Brenton Dickieson, the “Pilgrim in Narnia,” blogged this week about his “Arthurian Overload.” I am happy to reblog this post here. You can read it in its original context on his blog.
It was the silent “W” that made my childhood love of Arthur fade.
English is a strange language:
“gh” and “ph” and “f” can make the same sound
what rule does “their” follow in the vowel placement?
what does “c” do, really?
“g” and “k” can be silent when followed with “n” but not when followed by “m”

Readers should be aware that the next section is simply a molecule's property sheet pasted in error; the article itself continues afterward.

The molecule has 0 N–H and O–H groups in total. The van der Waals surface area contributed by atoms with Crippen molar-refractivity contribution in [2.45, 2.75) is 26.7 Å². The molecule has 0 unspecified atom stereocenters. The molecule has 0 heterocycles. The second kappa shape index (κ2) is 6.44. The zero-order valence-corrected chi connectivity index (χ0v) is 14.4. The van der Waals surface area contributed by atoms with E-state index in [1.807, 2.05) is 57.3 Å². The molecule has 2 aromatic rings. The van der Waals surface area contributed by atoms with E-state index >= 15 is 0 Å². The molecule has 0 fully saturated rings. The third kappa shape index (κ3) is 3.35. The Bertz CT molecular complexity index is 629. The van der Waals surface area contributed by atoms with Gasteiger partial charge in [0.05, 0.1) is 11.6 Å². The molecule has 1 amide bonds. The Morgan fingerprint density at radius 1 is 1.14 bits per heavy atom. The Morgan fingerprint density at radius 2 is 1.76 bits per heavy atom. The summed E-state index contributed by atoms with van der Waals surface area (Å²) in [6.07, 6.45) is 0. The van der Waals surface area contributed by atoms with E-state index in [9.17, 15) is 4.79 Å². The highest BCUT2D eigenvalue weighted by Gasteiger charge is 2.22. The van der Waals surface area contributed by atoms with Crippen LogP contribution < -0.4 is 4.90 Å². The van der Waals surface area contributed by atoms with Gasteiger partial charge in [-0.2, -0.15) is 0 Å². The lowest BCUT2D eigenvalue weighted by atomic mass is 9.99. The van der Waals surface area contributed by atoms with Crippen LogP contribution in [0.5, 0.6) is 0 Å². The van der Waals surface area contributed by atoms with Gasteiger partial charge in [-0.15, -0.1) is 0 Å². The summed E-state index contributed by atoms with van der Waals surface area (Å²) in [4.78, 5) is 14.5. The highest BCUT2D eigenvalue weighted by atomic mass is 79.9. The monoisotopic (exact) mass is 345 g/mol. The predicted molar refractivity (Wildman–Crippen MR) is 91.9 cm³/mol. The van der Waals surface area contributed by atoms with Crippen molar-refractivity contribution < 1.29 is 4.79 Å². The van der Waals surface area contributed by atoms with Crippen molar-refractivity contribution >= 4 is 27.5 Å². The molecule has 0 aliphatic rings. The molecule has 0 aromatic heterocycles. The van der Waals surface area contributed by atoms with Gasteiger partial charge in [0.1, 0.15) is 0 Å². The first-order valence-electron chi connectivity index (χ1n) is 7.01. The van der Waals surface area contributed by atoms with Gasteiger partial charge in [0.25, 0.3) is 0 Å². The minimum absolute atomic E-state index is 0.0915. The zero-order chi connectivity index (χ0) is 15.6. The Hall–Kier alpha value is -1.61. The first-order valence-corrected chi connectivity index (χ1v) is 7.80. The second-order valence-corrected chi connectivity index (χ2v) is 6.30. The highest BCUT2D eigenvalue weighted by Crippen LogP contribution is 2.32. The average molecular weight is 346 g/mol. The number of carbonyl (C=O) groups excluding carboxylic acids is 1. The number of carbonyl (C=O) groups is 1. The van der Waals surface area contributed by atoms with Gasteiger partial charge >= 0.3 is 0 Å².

where I live, there is a silent “z” (the name Dalziel is pronounce “Dee-el”)
And this doesn’t even get into the sounds my Celtic heritage makes.
So it shouldn’t surprise me that there is a silent “w” in “sword.” The “w” is silent in wriggle, wrinkle, wretch, and wridiculous. But when it came to the word “sword,” I couldn’t read the word on the page without pronouncing the “w” in my head. Here I am saying it in this clip when I was much younger:
I knew it should be pronounced “sord,”…
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